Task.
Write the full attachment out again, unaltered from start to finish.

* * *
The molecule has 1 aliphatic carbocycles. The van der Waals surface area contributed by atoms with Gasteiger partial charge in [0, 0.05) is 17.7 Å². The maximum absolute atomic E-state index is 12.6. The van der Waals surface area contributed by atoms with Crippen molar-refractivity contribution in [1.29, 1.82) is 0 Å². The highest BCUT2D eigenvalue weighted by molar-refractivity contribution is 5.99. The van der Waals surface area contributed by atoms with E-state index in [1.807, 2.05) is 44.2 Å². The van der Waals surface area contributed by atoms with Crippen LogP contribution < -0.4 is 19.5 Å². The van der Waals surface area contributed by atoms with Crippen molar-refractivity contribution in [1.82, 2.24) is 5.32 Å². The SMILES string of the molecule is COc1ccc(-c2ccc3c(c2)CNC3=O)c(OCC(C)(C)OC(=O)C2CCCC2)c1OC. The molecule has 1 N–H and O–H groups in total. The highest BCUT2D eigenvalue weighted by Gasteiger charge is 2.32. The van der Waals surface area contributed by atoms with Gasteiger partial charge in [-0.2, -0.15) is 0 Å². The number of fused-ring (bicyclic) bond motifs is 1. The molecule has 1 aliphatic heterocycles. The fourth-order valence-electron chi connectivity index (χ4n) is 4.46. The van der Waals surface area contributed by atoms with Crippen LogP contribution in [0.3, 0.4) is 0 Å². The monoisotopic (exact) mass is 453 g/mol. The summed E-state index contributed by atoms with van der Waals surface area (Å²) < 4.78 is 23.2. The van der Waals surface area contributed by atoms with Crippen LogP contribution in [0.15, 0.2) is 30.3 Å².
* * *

The molecule has 1 aliphatic carbocycles. The van der Waals surface area contributed by atoms with Gasteiger partial charge in [0, 0.05) is 17.7 Å². The maximum absolute atomic E-state index is 12.6. The van der Waals surface area contributed by atoms with Crippen molar-refractivity contribution in [1.29, 1.82) is 0 Å². The highest BCUT2D eigenvalue weighted by molar-refractivity contribution is 5.99. The van der Waals surface area contributed by atoms with E-state index in [1.807, 2.05) is 44.2 Å². The van der Waals surface area contributed by atoms with Crippen LogP contribution < -0.4 is 19.5 Å². The van der Waals surface area contributed by atoms with Crippen molar-refractivity contribution in [1.82, 2.24) is 5.32 Å². The SMILES string of the molecule is COc1ccc(-c2ccc3c(c2)CNC3=O)c(OCC(C)(C)OC(=O)C2CCCC2)c1OC. The molecule has 1 N–H and O–H groups in total. The highest BCUT2D eigenvalue weighted by Gasteiger charge is 2.32. The van der Waals surface area contributed by atoms with Gasteiger partial charge in [-0.2, -0.15) is 0 Å². The number of fused-ring (bicyclic) bond motifs is 1. The molecule has 1 aliphatic heterocycles. The fourth-order valence-electron chi connectivity index (χ4n) is 4.46. The van der Waals surface area contributed by atoms with Crippen LogP contribution in [0.3, 0.4) is 0 Å². The monoisotopic (exact) mass is 453 g/mol. The summed E-state index contributed by atoms with van der Waals surface area (Å²) < 4.78 is 23.2. The van der Waals surface area contributed by atoms with Crippen LogP contribution in [0.15, 0.2) is 30.3 Å².